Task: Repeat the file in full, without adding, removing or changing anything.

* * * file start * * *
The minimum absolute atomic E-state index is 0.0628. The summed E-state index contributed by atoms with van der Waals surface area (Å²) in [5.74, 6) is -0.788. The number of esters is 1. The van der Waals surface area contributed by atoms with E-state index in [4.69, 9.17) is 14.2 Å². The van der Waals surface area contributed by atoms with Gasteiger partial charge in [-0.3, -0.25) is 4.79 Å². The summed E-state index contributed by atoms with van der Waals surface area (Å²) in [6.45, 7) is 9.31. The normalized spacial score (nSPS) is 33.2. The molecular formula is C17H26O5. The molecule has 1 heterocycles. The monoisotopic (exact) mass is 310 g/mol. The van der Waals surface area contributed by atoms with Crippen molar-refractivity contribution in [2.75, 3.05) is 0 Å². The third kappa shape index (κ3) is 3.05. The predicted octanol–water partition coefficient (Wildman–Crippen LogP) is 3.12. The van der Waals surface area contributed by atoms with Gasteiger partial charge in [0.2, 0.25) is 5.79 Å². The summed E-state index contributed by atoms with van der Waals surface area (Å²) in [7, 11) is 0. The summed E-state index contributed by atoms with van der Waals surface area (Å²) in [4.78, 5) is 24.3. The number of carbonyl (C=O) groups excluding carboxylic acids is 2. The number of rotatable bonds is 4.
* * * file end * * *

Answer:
The minimum absolute atomic E-state index is 0.0628. The summed E-state index contributed by atoms with van der Waals surface area (Å²) in [5.74, 6) is -0.788. The number of esters is 1. The van der Waals surface area contributed by atoms with E-state index in [4.69, 9.17) is 14.2 Å². The van der Waals surface area contributed by atoms with Gasteiger partial charge in [-0.3, -0.25) is 4.79 Å². The summed E-state index contributed by atoms with van der Waals surface area (Å²) in [6.45, 7) is 9.31. The normalized spacial score (nSPS) is 33.2. The molecular formula is C17H26O5. The molecule has 1 heterocycles. The monoisotopic (exact) mass is 310 g/mol. The van der Waals surface area contributed by atoms with Crippen molar-refractivity contribution in [2.75, 3.05) is 0 Å². The third kappa shape index (κ3) is 3.05. The predicted octanol–water partition coefficient (Wildman–Crippen LogP) is 3.12. The van der Waals surface area contributed by atoms with Gasteiger partial charge in [0.2, 0.25) is 5.79 Å². The summed E-state index contributed by atoms with van der Waals surface area (Å²) in [7, 11) is 0. The summed E-state index contributed by atoms with van der Waals surface area (Å²) in [4.78, 5) is 24.3. The number of carbonyl (C=O) groups excluding carboxylic acids is 2. The number of rotatable bonds is 4.